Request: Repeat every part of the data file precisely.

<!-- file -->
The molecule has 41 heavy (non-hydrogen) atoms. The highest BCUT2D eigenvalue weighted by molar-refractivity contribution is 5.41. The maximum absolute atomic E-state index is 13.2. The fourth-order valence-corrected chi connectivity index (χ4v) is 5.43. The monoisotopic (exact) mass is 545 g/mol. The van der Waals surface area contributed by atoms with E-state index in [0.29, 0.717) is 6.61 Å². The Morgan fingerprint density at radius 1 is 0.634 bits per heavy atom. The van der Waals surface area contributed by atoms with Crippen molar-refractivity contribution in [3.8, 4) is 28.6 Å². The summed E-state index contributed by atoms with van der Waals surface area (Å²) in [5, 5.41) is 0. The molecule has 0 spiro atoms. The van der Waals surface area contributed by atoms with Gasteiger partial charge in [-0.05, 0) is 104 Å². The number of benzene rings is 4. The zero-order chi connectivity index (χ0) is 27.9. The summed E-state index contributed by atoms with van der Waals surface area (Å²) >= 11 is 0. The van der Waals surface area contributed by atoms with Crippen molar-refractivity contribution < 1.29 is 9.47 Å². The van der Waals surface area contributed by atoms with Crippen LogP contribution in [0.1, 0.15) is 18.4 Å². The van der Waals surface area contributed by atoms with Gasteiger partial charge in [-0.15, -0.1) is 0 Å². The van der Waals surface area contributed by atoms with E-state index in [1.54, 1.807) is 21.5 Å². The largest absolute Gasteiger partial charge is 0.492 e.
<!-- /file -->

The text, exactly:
The molecule has 41 heavy (non-hydrogen) atoms. The highest BCUT2D eigenvalue weighted by molar-refractivity contribution is 5.41. The maximum absolute atomic E-state index is 13.2. The fourth-order valence-corrected chi connectivity index (χ4v) is 5.43. The monoisotopic (exact) mass is 545 g/mol. The van der Waals surface area contributed by atoms with E-state index in [0.29, 0.717) is 6.61 Å². The Morgan fingerprint density at radius 1 is 0.634 bits per heavy atom. The van der Waals surface area contributed by atoms with Crippen molar-refractivity contribution in [3.8, 4) is 28.6 Å². The summed E-state index contributed by atoms with van der Waals surface area (Å²) in [5, 5.41) is 0. The molecule has 0 spiro atoms. The van der Waals surface area contributed by atoms with Gasteiger partial charge in [-0.05, 0) is 104 Å². The number of benzene rings is 4. The zero-order chi connectivity index (χ0) is 27.9. The summed E-state index contributed by atoms with van der Waals surface area (Å²) >= 11 is 0. The van der Waals surface area contributed by atoms with Crippen molar-refractivity contribution < 1.29 is 9.47 Å². The van der Waals surface area contributed by atoms with Crippen LogP contribution in [0.1, 0.15) is 18.4 Å². The van der Waals surface area contributed by atoms with Gasteiger partial charge in [-0.15, -0.1) is 0 Å². The van der Waals surface area contributed by atoms with E-state index in [1.54, 1.807) is 21.5 Å². The largest absolute Gasteiger partial charge is 0.492 e.